“The old one went down and didn’t alarm us of anything, the new one didn’t necessarily determine a problem, so, we weren’t notified of it either,” said Smith.

Allen explained that there are two computers operating off the same system so if the old 21-year-old system goes down neither computer will work.

Additionally, the old system does not have a support agreement and charges about $700 for service calls, according to Smith. Allen said the new support agreement will include service calls, training and other necessary supports.

“It’s more than just a support agreement, its training and updates and everything else they do,” said Allen.

Council member Neal Bayless said although the upgrades will limit wish list items, it needs to be done soon. Still he suggested waiting till the end of July.

While the village currently has the funds to handle the upgrades, Chismar is concerned if something bad happens at the sewer plant there would be no balance.

Smith said that she has been working from the asset plan for the water system, which looks at what things need to be repaired and replaced to keep the system operating. Smith believes asset management needs to be done yearly and said if no one is doing the rate studies when asset management is done then the village is going to neglect seeing when funds are falling behind to maintain utilities.

“I can tell you in 2015 when they were done … they wanted a 47 percent increase in 2016 and it’s never been done until this year,” said Smith.

With a rate increase that just took effect in February, Bayless voiced concerns about how people in the village would react to increasing rates again.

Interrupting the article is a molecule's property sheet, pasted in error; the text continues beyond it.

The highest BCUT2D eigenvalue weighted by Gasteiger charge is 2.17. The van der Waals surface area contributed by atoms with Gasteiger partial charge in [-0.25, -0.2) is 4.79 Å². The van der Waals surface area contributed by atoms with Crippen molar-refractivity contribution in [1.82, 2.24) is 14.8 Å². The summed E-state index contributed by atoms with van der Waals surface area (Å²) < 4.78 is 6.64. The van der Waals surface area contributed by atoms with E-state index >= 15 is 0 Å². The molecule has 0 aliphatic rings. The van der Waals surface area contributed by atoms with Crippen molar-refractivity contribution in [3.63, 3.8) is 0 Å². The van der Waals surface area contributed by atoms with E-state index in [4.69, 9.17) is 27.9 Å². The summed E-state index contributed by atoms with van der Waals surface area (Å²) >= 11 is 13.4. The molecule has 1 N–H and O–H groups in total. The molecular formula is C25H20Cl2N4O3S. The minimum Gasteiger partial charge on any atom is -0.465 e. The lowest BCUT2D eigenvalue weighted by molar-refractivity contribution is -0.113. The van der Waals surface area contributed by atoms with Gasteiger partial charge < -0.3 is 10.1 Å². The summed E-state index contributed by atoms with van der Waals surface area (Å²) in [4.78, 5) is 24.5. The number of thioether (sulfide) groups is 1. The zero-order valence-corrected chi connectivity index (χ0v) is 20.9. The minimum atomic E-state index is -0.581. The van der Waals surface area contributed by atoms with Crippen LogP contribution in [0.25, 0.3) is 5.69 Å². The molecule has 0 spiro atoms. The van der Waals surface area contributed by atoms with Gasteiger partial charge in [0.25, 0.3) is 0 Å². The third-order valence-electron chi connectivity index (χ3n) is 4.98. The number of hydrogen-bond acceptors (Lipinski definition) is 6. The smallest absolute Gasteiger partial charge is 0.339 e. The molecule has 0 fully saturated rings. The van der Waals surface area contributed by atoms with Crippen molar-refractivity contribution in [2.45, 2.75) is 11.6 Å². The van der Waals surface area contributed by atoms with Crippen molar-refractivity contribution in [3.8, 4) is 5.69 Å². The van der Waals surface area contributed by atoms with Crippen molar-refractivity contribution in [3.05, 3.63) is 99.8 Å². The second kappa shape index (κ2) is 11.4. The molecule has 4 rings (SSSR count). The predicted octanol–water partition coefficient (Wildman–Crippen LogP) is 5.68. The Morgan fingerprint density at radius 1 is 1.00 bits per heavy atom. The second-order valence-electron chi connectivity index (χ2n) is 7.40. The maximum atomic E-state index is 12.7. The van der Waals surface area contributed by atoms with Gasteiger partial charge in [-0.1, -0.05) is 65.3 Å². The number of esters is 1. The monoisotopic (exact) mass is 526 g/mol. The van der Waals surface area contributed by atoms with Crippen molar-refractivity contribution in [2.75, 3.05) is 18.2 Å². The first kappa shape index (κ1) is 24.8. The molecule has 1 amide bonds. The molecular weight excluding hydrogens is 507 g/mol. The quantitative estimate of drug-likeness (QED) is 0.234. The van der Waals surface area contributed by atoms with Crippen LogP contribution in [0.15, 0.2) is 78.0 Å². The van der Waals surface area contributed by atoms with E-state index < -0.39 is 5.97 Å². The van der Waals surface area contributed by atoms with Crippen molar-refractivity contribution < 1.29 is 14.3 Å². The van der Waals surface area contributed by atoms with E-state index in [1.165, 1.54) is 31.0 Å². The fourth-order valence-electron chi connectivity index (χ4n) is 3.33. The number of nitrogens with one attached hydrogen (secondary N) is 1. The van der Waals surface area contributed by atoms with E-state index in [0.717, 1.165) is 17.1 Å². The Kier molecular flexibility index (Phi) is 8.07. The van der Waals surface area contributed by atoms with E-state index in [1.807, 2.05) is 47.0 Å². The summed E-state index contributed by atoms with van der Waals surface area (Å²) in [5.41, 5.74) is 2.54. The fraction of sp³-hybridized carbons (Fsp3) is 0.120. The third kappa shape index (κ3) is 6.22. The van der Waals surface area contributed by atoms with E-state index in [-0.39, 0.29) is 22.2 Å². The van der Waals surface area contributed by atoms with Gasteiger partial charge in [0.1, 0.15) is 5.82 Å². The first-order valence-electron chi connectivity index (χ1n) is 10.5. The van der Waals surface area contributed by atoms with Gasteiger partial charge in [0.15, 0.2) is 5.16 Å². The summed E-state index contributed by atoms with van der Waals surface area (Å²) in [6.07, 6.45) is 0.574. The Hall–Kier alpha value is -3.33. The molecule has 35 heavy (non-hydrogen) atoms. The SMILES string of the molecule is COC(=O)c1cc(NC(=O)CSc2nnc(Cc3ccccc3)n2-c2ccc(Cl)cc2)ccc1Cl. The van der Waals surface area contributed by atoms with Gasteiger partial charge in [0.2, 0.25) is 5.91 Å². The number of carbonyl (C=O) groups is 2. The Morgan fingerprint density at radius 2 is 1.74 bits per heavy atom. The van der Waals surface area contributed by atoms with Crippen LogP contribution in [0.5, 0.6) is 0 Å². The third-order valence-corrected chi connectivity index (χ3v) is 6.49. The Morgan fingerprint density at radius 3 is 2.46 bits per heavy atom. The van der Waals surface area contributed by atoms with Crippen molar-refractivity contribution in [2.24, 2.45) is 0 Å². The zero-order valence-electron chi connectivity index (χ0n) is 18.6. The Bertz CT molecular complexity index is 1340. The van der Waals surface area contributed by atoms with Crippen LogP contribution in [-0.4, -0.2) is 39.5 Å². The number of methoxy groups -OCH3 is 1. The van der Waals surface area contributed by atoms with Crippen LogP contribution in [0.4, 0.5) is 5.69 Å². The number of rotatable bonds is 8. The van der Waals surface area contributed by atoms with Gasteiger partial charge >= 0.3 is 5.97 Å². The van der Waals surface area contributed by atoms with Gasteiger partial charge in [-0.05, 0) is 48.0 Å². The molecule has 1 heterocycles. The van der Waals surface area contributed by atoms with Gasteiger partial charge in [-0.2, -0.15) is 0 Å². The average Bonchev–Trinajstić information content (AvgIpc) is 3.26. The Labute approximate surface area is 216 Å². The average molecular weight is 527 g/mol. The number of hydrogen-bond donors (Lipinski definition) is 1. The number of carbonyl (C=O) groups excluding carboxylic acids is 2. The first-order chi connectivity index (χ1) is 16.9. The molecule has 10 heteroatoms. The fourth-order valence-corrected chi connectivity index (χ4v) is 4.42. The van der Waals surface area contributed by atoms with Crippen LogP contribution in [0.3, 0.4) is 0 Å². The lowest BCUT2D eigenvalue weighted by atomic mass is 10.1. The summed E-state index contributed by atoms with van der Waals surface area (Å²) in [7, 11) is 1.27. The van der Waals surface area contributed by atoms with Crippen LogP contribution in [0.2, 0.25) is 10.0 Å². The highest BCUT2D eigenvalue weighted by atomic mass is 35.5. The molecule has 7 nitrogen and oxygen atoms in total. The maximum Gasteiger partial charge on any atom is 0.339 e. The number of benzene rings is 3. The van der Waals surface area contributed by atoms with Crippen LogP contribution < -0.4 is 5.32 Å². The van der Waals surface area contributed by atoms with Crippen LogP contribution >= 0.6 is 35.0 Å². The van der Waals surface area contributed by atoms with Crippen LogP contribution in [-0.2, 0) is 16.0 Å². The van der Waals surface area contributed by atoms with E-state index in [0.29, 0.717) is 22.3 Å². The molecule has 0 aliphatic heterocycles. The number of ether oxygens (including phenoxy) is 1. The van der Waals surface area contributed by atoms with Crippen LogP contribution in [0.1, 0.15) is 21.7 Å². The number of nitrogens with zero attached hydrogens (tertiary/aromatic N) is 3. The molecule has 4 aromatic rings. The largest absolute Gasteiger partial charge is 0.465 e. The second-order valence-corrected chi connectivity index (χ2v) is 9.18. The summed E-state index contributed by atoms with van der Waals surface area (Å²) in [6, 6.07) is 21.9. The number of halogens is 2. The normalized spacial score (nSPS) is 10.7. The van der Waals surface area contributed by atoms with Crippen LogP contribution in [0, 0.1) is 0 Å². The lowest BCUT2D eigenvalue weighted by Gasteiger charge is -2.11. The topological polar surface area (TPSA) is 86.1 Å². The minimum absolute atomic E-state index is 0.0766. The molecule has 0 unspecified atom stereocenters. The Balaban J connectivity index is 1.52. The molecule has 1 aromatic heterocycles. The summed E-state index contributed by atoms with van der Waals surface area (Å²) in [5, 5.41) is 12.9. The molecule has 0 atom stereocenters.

While she is looking at the asset management plan, Smith said she is not updating the numbers between the asset management and rates.

“I’m not an accountant,” she said. “I’m not a finance person. I can tell you what needs done at the plant. I know where we need to put money in for operation and maintenance that we haven’t done at all. I know what needs to be done that hasn’t been addressed yet, but I can’t tell you what numbers go where and where they come (from),” said Smith.

The cost of having the rate study done is no longer free and for the water department it would cost about 25 percent of the village’s capital fund, according to Chismar. Instead Mayor Kevin Siembida asked if there was a way to adjust the asset management plan.

Discussions turned to whether completing all the projects on the asset management plan is being too aggressive right now due to the limited money the village has to work with in the water and sewer funds.

Siembida suggested working with the EPA to adjust the time frame for projects needing to be done.

“That is not how the EPA looks at it,” Smith said. “They look at what your rates (are) and what your percentage of your ability to pay is and if your percentage is too low, … if our rates are not high enough that is where they go against us.”